These two boxes are identical to the first two I made (one of them is just below, on the left), except in the woods and paint colors. When I made those two boxes, I knew that I would come back to the design, because I like it so much and I wanted to experiment with other species for the boxes and different milk paints for the lids. I might return to this design later, too. I already have a few ideas about how to change it up a bit (and, in fact, I've already turned one of those ideas into a reality—it's box 14. Yes, I am working ahead of what I am putting up on the blog.) And I don't think this violates the spirit of my 52 boxes challenge as I laid them out. Actually, it's explicitly in keeping with it.
In this new pair, one of the boxes is made from rift sawn ash, has a pumpkin lid, and the lift is made from the wortled heart wood of a quizzical pear tree. The other is quartersawn maple with a Lexington green lid. Its lift is apple. Of the two, I think I like the maple one better. The grain is so tight, and there's a bit of chatoyance to it. The green is also a great match for the maple and apple. But the ash has an earthy undertone that goes quite well with the pumpkin milk paint. The darker grain lines are a nice match with the milk paint, too. It's hard. I like it, too. I suppose it's like choosing between your kids—on one day you (might) like one more than the other, but you never stop loving either.
There is one way (other than wood species and paint colors) that boxes 7 and 8 are different than boxes 1 and 2. Where the bottoms of the first two were natural wood on both faces, I painted the top face of the bottoms for these two new boxes (taking a cue from box 5). The color is custom, comprised of mostly snow white with a touch of marigold yellow. I like it. Once again, I got that cool crackle effect. My colleague at Fine Woodworking, Dillon Ryan, has surmised that it is caused by the plywood swelling due to the water in the milk paint. When the plywood dries and shrinks, you get the crackle. I think this makes sense, because the top veneer of the plywood is so thin. With solid wood the crackle doesn't happen because it doesn't expand and shrink in the same way.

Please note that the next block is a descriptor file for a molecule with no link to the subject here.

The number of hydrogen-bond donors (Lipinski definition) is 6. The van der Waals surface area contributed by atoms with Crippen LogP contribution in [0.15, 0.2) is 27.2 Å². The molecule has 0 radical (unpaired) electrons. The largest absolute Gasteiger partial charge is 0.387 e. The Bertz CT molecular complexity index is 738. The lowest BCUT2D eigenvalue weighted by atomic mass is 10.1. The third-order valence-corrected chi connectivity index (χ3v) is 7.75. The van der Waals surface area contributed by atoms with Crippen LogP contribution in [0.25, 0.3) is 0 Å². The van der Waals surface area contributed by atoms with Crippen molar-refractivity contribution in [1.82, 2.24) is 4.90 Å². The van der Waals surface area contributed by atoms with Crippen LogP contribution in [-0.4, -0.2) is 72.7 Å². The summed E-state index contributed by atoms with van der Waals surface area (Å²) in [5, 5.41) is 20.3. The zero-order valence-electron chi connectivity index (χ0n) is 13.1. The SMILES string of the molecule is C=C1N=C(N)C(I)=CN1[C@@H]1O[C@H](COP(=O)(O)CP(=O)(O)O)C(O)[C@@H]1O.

I made these two boxes the same week that I made box 6. In fact, I made all three at the same time. After you have a design figured out, it's not hard to knock out a couple of boxes using it. I find this encouraging. Perhaps one day I can make and sell boxes for a profit.
Hmm. I think it's time for some random reflections.
I love furniture design, and smart techniques. This blog is about both.